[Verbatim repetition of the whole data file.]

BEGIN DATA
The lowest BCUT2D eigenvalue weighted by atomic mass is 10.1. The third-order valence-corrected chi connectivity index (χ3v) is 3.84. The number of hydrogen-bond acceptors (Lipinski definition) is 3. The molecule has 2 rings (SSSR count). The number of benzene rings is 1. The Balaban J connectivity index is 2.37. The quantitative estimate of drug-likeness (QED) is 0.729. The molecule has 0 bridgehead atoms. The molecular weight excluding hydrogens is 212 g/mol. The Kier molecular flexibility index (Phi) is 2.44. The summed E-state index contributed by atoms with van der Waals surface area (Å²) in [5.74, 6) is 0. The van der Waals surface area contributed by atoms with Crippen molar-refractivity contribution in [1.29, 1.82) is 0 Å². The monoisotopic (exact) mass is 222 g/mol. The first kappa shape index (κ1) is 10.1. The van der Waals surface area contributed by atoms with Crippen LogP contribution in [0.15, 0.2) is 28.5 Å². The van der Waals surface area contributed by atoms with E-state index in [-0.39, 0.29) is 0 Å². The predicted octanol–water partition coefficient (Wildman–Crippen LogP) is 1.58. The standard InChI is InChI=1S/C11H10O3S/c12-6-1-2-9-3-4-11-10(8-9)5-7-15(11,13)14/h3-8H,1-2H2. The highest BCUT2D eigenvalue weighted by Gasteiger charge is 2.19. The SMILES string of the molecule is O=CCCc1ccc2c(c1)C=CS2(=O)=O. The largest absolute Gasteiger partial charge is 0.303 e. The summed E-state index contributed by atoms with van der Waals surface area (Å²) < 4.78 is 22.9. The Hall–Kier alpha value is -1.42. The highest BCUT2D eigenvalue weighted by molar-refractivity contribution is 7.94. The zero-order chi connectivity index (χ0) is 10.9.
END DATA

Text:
The lowest BCUT2D eigenvalue weighted by atomic mass is 10.1. The third-order valence-corrected chi connectivity index (χ3v) is 3.84. The number of hydrogen-bond acceptors (Lipinski definition) is 3. The molecule has 2 rings (SSSR count). The number of benzene rings is 1. The Balaban J connectivity index is 2.37. The quantitative estimate of drug-likeness (QED) is 0.729. The molecule has 0 bridgehead atoms. The molecular weight excluding hydrogens is 212 g/mol. The Kier molecular flexibility index (Phi) is 2.44. The summed E-state index contributed by atoms with van der Waals surface area (Å²) in [5.74, 6) is 0. The van der Waals surface area contributed by atoms with Crippen molar-refractivity contribution in [1.29, 1.82) is 0 Å². The monoisotopic (exact) mass is 222 g/mol. The first kappa shape index (κ1) is 10.1. The van der Waals surface area contributed by atoms with Crippen LogP contribution in [0.15, 0.2) is 28.5 Å². The van der Waals surface area contributed by atoms with E-state index in [-0.39, 0.29) is 0 Å². The predicted octanol–water partition coefficient (Wildman–Crippen LogP) is 1.58. The standard InChI is InChI=1S/C11H10O3S/c12-6-1-2-9-3-4-11-10(8-9)5-7-15(11,13)14/h3-8H,1-2H2. The highest BCUT2D eigenvalue weighted by Gasteiger charge is 2.19. The SMILES string of the molecule is O=CCCc1ccc2c(c1)C=CS2(=O)=O. The largest absolute Gasteiger partial charge is 0.303 e. The summed E-state index contributed by atoms with van der Waals surface area (Å²) < 4.78 is 22.9. The Hall–Kier alpha value is -1.42. The highest BCUT2D eigenvalue weighted by molar-refractivity contribution is 7.94. The zero-order chi connectivity index (χ0) is 10.9.